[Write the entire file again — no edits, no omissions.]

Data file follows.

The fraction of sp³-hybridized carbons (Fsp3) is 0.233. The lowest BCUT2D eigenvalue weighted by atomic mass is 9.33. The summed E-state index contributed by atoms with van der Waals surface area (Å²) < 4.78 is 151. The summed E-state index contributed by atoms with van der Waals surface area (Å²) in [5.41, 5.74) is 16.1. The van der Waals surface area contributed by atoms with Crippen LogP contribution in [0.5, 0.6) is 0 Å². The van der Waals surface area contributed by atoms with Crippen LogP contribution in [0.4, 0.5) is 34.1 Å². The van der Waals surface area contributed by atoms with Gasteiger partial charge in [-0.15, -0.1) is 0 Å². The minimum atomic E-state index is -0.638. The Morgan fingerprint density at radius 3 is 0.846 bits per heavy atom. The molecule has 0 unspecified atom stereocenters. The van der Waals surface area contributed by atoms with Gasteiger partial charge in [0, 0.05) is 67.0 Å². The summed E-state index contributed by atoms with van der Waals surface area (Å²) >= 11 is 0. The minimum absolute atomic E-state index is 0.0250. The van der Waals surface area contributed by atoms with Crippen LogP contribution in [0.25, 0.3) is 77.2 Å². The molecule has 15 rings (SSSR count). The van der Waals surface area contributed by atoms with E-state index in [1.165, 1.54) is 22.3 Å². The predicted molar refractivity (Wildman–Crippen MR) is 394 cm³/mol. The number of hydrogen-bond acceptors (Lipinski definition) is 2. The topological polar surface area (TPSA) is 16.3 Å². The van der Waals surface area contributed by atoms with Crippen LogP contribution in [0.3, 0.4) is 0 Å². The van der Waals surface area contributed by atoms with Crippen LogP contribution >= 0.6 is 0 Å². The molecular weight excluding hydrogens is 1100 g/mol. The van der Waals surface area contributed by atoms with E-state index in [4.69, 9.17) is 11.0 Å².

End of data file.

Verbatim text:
The fraction of sp³-hybridized carbons (Fsp3) is 0.233. The lowest BCUT2D eigenvalue weighted by atomic mass is 9.33. The summed E-state index contributed by atoms with van der Waals surface area (Å²) < 4.78 is 151. The summed E-state index contributed by atoms with van der Waals surface area (Å²) in [5.41, 5.74) is 16.1. The van der Waals surface area contributed by atoms with Crippen LogP contribution in [0.5, 0.6) is 0 Å². The van der Waals surface area contributed by atoms with Crippen LogP contribution in [0.4, 0.5) is 34.1 Å². The van der Waals surface area contributed by atoms with Gasteiger partial charge in [-0.15, -0.1) is 0 Å². The minimum atomic E-state index is -0.638. The Morgan fingerprint density at radius 3 is 0.846 bits per heavy atom. The molecule has 0 unspecified atom stereocenters. The van der Waals surface area contributed by atoms with Gasteiger partial charge in [0, 0.05) is 67.0 Å². The summed E-state index contributed by atoms with van der Waals surface area (Å²) >= 11 is 0. The minimum absolute atomic E-state index is 0.0250. The van der Waals surface area contributed by atoms with Crippen LogP contribution in [0.25, 0.3) is 77.2 Å². The molecule has 15 rings (SSSR count). The van der Waals surface area contributed by atoms with E-state index in [1.165, 1.54) is 22.3 Å². The predicted molar refractivity (Wildman–Crippen MR) is 394 cm³/mol. The number of hydrogen-bond acceptors (Lipinski definition) is 2. The topological polar surface area (TPSA) is 16.3 Å². The van der Waals surface area contributed by atoms with Crippen LogP contribution in [0.3, 0.4) is 0 Å². The van der Waals surface area contributed by atoms with Crippen LogP contribution >= 0.6 is 0 Å². The molecular weight excluding hydrogens is 1100 g/mol. The van der Waals surface area contributed by atoms with E-state index in [4.69, 9.17) is 11.0 Å².